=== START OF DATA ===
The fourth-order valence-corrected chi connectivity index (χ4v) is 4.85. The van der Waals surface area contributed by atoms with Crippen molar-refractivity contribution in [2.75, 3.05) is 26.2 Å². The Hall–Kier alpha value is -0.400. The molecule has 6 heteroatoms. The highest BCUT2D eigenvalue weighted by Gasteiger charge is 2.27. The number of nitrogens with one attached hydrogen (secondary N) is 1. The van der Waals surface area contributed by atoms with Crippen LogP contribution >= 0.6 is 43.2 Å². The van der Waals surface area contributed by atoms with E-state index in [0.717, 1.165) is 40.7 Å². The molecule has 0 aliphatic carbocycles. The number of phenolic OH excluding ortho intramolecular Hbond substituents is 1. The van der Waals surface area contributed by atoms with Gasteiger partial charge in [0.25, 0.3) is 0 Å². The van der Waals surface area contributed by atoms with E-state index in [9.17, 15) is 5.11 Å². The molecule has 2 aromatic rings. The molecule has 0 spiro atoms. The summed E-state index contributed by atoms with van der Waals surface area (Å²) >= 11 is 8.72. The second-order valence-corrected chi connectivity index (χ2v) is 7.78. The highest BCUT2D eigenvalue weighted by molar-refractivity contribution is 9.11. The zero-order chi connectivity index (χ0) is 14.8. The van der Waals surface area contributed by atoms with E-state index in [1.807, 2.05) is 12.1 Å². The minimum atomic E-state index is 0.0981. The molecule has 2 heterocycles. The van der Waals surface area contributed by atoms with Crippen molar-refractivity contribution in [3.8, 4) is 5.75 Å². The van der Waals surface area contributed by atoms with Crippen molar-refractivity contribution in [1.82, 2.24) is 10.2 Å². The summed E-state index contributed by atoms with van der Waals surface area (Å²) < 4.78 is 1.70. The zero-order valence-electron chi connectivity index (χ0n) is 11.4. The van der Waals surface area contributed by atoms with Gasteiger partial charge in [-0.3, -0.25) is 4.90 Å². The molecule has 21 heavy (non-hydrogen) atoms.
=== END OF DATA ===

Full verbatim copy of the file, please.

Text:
The fourth-order valence-corrected chi connectivity index (χ4v) is 4.85. The van der Waals surface area contributed by atoms with Crippen molar-refractivity contribution in [2.75, 3.05) is 26.2 Å². The Hall–Kier alpha value is -0.400. The molecule has 6 heteroatoms. The highest BCUT2D eigenvalue weighted by Gasteiger charge is 2.27. The number of nitrogens with one attached hydrogen (secondary N) is 1. The van der Waals surface area contributed by atoms with Crippen LogP contribution >= 0.6 is 43.2 Å². The van der Waals surface area contributed by atoms with E-state index in [0.717, 1.165) is 40.7 Å². The molecule has 0 aliphatic carbocycles. The number of phenolic OH excluding ortho intramolecular Hbond substituents is 1. The van der Waals surface area contributed by atoms with Gasteiger partial charge in [0.25, 0.3) is 0 Å². The van der Waals surface area contributed by atoms with E-state index in [9.17, 15) is 5.11 Å². The molecule has 2 aromatic rings. The molecule has 0 spiro atoms. The summed E-state index contributed by atoms with van der Waals surface area (Å²) >= 11 is 8.72. The second-order valence-corrected chi connectivity index (χ2v) is 7.78. The highest BCUT2D eigenvalue weighted by molar-refractivity contribution is 9.11. The zero-order chi connectivity index (χ0) is 14.8. The van der Waals surface area contributed by atoms with E-state index in [1.807, 2.05) is 12.1 Å². The minimum atomic E-state index is 0.0981. The molecule has 2 heterocycles. The van der Waals surface area contributed by atoms with Crippen molar-refractivity contribution in [3.8, 4) is 5.75 Å². The van der Waals surface area contributed by atoms with Crippen molar-refractivity contribution in [1.82, 2.24) is 10.2 Å². The summed E-state index contributed by atoms with van der Waals surface area (Å²) < 4.78 is 1.70. The zero-order valence-electron chi connectivity index (χ0n) is 11.4. The van der Waals surface area contributed by atoms with Gasteiger partial charge in [-0.3, -0.25) is 4.90 Å². The molecule has 21 heavy (non-hydrogen) atoms.